The literary structure of Luke and Acts is fascinating! The two books go together, with the “Ascension” forming the middle of the story. Luke starts out in chapter two with a decree from Rome and Acts ends up with Paul in Rome preaching the gospel. Jesus’ preaching ministry takes Him through Galilee, Samaria, Judea and then Jerusalem. The preaching of the gospel by the Apostles and Paul starts in Jerusalem with the coming of the Holy Spirit, and then moves through Judea, Samaria, the Gentile nations, and then to Rome. There are many other structural things going on as well. Although I don’t generally like titles, I have been struggling with how to use them to help bring out some of the structural emphases that Luke has going on in Acts. Most outlines I have looked at do not do this very well. We’ll see if I can pull it off.
The most helpful book so far has been David Gooding’s book True to the Faith: a fresh approach to the Acts of the Apostles (London, Hodder & Stoughton, 1990). Another helpful book has been Victor M. Wilson’s Divine Symmetries: the art of biblical rhetoric (University Press of America, 1997). The narrative in Acts seems to be organized in part by five summary statements (6:7; 9:31; 12:24; 16:5; and 19:20). Vincent also points out (p. 196) that Luke and Acts each have a journey narrative in about the same place with about the same amount of text (Luke 9:51-19:40 and Acts 12:25-21:16). The shape of each narrative is a chiasm. The center of the chiasm in Luke’s Gospel is 13:31-35 with the words “…Jerusalem. O Jerusalem, Jerusalem, …” The center of the Acts journey narrative is Paul’s speech in Athens to the Areopagus (p. 210). The mission of Jesus is fulfilled in Jerusalem in the Gospel of Luke. The mission of His disciples is centered on taking the Gospel to the nations.
Twenty six adults, from ten villages, came to our Bakwé teacher training course which ran from September 2nd through the 5th. Pastor Firmain and Perez ran the course and, from what I hear, did a great job. Four of the participants that came were women; two were non-Bakwé interested in teaching reading and writing in their churches. All the participants enthusiastically entered into the discussions and some brave souls even participated in getting up in front of the class to demonstrate what they had learned. On the last day of the four-day seminar, the group voted in a new committee for Bakwé literacy.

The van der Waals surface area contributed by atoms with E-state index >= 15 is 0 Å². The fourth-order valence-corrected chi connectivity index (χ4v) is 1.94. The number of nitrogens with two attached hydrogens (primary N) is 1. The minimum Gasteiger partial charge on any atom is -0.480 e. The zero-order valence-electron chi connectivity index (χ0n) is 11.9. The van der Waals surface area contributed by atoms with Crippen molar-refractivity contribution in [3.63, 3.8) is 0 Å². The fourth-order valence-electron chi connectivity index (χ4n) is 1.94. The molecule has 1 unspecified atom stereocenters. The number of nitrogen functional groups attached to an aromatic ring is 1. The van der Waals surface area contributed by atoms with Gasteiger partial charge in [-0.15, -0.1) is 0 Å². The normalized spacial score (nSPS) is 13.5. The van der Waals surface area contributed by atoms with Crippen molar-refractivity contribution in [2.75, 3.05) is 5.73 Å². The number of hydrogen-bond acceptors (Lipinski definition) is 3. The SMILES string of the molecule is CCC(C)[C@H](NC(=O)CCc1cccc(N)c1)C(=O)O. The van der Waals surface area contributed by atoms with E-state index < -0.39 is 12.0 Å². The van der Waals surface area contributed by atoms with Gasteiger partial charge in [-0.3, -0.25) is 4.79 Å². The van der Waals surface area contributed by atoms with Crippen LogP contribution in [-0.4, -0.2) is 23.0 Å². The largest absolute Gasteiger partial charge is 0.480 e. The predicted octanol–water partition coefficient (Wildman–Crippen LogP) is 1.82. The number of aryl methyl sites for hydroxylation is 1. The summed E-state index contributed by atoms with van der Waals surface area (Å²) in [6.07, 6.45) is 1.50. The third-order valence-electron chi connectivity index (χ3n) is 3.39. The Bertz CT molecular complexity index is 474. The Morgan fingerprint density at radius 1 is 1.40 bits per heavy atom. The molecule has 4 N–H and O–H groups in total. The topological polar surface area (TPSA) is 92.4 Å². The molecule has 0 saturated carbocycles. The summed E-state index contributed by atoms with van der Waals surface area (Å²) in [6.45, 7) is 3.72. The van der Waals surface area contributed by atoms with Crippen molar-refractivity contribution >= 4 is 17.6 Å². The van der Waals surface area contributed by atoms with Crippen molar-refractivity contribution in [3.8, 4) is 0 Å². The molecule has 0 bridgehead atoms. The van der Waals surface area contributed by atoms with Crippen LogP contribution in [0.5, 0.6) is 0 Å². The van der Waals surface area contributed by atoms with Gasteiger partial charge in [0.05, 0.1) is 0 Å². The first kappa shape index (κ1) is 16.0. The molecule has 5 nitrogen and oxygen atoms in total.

We are happy that Bakwé reading and writing classes are spreading into more villages every year. This year we have classes starting in the furthest village North and South of the Bakwé area. These two villages speak different dialects of Bakwé but are still able to use the primer with the teachers making some local modifications for their audiences. There are three main Bakwé dialects.
Our reading and writing primer is almost ready for its third printing. After a number of years of experience, we divided the primer into two separate volumes; one for beginner level and another for the intermediate level. We have third primer that we use for adult pre-literates.
We are still having trouble from time to time with our Internet connection in the village. This week the break in communication was caused by Perez’s computer crashing. Alexis got it running again by Monday the 8th and we’re good for now. What a blessing Skype, Google Calendar and Google Documents have already been when we have the connection! Skype is an Internet chatting application. Google Calendar allows us to see each other’s work schedules. Google Documents allows us to jointly edit documents online.